KIMT News 3 – Schools across the country are preparing for an influx of immigrant children in their classrooms.
Nationwide, as many as 50,000 of these unaccompanied minors are expected to start school this fall.
Under federal law, all children are entitled to a free public education, regardless of their immigration status.
Taking on these types of students is nothing new to most schools across the country, however the part that has districts worried, is the sheer number of unaccompanied minors they could be seeing walk through their doors.
Some districts in the country are already dealing with these children.
According to the U.S. office of refugee resettlement, as of July 7th, Maryland had more than 2,000 unaccompanied minors in the state.
The question is, how many will actually end up enrolling in the fall?
Mason City and Clear Lake Schools Superintendent, Dr. Anita Micich said, while the possibility of taking in a large number of these students would be a challenge, the state has been through a similar situation before.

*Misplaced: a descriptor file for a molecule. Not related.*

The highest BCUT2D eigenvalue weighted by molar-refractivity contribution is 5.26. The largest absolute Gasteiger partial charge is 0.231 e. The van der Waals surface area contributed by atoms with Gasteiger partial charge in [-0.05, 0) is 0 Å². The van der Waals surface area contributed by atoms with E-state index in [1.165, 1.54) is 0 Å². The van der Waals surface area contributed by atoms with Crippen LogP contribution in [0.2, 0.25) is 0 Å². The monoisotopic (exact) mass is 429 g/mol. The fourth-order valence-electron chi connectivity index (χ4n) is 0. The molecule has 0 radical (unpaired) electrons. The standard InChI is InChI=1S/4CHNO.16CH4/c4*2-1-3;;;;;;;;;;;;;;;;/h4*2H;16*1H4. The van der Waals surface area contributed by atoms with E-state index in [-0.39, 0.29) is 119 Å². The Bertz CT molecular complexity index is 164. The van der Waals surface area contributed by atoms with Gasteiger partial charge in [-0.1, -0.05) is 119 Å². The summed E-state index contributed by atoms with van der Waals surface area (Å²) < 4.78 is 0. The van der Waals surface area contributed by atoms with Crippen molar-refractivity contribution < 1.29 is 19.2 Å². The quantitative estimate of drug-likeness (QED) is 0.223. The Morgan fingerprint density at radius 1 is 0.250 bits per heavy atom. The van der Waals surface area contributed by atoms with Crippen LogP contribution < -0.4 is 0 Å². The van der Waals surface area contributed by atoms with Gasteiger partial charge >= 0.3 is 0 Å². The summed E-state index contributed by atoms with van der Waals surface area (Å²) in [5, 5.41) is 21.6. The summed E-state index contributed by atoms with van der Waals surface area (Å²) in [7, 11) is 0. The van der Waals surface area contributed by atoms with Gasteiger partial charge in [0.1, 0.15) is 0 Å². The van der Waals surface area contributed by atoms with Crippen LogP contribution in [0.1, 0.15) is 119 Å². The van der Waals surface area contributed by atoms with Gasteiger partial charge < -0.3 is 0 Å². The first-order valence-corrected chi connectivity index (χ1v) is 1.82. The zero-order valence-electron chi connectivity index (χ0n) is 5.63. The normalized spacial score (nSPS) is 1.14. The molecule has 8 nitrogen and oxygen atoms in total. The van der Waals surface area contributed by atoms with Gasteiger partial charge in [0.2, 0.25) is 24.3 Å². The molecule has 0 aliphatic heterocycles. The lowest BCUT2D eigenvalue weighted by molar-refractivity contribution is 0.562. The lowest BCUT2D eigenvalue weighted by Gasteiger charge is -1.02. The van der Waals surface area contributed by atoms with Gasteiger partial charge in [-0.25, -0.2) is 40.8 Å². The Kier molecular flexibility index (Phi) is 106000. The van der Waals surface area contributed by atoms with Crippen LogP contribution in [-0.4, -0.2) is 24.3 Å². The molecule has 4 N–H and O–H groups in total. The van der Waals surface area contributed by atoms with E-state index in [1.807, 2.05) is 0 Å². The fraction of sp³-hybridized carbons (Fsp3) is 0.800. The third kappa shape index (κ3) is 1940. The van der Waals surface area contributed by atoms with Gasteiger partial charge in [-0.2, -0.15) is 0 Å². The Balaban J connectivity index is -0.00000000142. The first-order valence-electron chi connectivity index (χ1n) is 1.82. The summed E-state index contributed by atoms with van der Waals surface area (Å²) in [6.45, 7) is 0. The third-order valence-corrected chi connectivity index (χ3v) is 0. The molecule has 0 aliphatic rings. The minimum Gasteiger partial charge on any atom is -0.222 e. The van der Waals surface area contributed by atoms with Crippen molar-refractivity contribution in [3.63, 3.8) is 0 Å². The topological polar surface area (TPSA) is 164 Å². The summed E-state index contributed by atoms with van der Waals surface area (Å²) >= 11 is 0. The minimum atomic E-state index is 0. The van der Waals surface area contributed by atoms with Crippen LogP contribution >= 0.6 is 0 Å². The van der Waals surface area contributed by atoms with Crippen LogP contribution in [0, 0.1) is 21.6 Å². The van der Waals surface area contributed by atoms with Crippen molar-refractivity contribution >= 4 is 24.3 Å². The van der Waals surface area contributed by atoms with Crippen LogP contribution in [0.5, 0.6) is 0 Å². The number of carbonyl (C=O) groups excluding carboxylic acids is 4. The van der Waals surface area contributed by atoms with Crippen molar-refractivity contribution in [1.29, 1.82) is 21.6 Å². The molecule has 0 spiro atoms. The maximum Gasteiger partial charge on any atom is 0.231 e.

“Maybe it isn’t so much about finding families who will take the students or their families in, but it’s more about how do we help them through that process? We had to do some of those kinds of things with the young people who came to us in Des Moines with Hurricane Katrina. Some of them came with families, some did not. There were host families that helped care for people, and some of those folks then were able to reunite with family members at a later date.”
Dr. Micich added that the situation in Des Moines went smoothly because it was a community effort.